A Method of Bio-efficacy Potential of Microalgae (Phytoplankton) for the Control of Vector Mosquitoes

  • S. Balakrishnan
  • P. Santhanam
  • N. Manickam
  • M. Srinivasan


Mosquitoes are the majority grave group of insects in the circumstance of public health, because they transmit various diseases, causing millions of deaths per annum. The recurrent exploit of systemic insecticides to deal with insect pests leads to the destabilization of ecosystems and enhanced confrontation to insecticides by pests, symptomatic of an obvious need for alternatives (Kalimuthu et al. 2013). Algae is a considerable part of the diet for a lot of kinds of mosquito larvae that nourish opportunistically on microorganisms, diminutive aquatic animals such as rotifers, and other tiny particulate food in their aquatic environment (Merritt et al. 1992). The larvae may filter algae from the water column, scrape them from the surface of containers or aquatic plants, or scoop them from the bottom of aquatic habitats where mosquitoes breed. Some species of phytoplankton provide nutritious food for mosquito larvae, whereas others produce allelochemicals that are toxic to mosquitoes at different stages (Kiviranta and Abdel-Hameed 1994; Gross 2003; Legrand et al. 2003; Graneli and Hansen 2006; Rey et al. 2009). It is common in nature for mosquito larvae to die before completing their development because they are poisoned by phytoplankton toxins, or they starve to death while feeding on phytoplankton that are indigestible (Ahmad et al. 2001; Marten 2007). Mosquito indigestible phytoplankton has an excellent pasture distinctiveness as a biological control representative against mosquitoes because they are naturally present in the habitats of mosquito larvae and are able to multiply and persist in these habitats. An additional most vital expansion of phytoplankton for mosquito control is the expectation that mosquitoes will not evolve conflict to their exploit (Ahmad et al. 2001).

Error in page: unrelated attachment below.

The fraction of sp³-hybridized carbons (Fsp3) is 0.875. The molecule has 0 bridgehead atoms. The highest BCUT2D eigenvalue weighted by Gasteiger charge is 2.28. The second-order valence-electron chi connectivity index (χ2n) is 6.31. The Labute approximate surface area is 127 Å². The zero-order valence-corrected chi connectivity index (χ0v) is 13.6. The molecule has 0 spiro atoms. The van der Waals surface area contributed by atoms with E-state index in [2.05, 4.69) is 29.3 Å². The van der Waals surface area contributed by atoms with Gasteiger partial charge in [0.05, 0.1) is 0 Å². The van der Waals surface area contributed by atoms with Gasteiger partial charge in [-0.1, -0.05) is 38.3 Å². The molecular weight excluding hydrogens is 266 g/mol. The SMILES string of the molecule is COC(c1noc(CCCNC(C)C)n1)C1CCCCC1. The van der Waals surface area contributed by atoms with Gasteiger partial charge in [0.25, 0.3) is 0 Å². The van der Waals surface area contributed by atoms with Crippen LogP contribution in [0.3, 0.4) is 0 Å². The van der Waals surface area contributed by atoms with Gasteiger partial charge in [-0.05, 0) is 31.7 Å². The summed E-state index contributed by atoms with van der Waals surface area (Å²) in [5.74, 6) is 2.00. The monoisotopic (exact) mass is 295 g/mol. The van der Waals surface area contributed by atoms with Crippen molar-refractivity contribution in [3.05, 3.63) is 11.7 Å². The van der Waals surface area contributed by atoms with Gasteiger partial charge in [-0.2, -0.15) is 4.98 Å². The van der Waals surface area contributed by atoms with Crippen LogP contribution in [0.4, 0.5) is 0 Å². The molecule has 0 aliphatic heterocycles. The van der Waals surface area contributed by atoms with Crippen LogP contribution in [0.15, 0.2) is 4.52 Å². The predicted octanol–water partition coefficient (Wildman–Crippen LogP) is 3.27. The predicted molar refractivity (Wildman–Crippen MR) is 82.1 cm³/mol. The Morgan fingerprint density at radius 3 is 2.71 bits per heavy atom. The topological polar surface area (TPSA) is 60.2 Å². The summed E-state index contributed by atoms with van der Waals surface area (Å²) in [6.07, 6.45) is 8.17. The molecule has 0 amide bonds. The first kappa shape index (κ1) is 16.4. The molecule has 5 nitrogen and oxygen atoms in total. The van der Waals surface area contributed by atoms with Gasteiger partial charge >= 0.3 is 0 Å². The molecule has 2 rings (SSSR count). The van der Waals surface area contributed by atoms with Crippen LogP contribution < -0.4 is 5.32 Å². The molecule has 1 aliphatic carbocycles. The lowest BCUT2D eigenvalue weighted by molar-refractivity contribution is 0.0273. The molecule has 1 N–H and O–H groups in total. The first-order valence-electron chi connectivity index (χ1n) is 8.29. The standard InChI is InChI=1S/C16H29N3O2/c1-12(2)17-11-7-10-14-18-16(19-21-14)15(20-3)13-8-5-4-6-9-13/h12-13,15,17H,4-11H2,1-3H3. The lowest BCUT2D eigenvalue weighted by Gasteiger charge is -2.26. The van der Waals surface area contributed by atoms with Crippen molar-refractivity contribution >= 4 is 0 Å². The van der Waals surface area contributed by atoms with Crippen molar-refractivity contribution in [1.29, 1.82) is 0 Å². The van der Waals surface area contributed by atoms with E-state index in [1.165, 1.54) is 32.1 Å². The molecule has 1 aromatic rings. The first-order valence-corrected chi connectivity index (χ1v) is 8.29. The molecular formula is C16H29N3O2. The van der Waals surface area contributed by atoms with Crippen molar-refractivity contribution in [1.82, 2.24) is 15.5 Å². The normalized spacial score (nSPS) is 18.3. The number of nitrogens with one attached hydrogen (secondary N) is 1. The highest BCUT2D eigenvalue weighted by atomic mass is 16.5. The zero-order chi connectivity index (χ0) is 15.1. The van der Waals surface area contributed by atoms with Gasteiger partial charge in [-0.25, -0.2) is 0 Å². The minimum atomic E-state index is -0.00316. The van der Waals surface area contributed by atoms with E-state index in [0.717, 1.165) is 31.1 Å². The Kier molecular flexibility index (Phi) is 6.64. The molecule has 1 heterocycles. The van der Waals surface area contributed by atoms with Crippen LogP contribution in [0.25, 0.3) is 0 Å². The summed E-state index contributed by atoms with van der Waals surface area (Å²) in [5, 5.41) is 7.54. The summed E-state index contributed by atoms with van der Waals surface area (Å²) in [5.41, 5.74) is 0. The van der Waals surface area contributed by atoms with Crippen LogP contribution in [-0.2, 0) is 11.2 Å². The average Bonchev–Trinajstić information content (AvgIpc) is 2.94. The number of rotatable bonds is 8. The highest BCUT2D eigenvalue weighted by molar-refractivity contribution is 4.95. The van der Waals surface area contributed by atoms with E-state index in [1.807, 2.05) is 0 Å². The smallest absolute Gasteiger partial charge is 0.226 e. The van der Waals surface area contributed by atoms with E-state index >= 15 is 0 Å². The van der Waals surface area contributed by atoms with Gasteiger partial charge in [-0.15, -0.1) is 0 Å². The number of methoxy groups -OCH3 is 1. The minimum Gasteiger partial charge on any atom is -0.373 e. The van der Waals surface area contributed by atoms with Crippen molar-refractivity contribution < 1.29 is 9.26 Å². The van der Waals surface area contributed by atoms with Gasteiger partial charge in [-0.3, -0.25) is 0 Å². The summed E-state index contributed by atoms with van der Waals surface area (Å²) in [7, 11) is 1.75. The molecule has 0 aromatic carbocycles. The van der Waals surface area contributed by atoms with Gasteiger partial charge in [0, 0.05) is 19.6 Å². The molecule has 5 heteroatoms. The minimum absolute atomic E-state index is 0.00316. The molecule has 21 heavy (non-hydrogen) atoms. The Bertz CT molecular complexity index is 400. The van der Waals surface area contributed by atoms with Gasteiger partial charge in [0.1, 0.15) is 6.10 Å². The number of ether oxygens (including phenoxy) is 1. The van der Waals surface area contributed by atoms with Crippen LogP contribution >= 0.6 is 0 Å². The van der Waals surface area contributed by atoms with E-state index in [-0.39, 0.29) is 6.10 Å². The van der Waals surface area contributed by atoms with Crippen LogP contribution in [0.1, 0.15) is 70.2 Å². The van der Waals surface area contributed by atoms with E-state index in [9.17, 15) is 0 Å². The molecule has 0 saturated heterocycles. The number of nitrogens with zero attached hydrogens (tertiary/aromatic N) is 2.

The authors thank the authorities of Bharathidasan University for providing the necessary facilities, and the first author thanks the University Grants Commission, Govt. of India, New Delhi, for financial support through UGC-Research Awardee (No. F.30-1/2014 (SA-II)/RA-2014-16-SC-TAM-4364 dated 05/02/2015). Authors give due thanks to the Department of Biotechnology, Govt. of India, New Delhi, for provided microalgae culture facility through extramural project (BT/PR 5856/AAQ/3/598/2012).


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Copyright information

© Springer Nature Singapore Pte Ltd. 2019

Authors and Affiliations

  • S. Balakrishnan
    • 1
    • 2
  • P. Santhanam
    • 1
  • N. Manickam
    • 1
  • M. Srinivasan
    • 3
  1. 1.Department of Marine ScienceSchool of Marine Sciences, Bharathidasan UniversityTiruchirappalliIndia
  2. 2.Marine Aquarium & Regional Centre, Zoological Survey of India, Ministry of Environment, Forest & Climate Change, Government of IndiaDighaIndia
  3. 3.Centre of Advanced Study in Marine Biology, Faculty of Marine SciencesAnnamalai UniversityParangipettaiIndia

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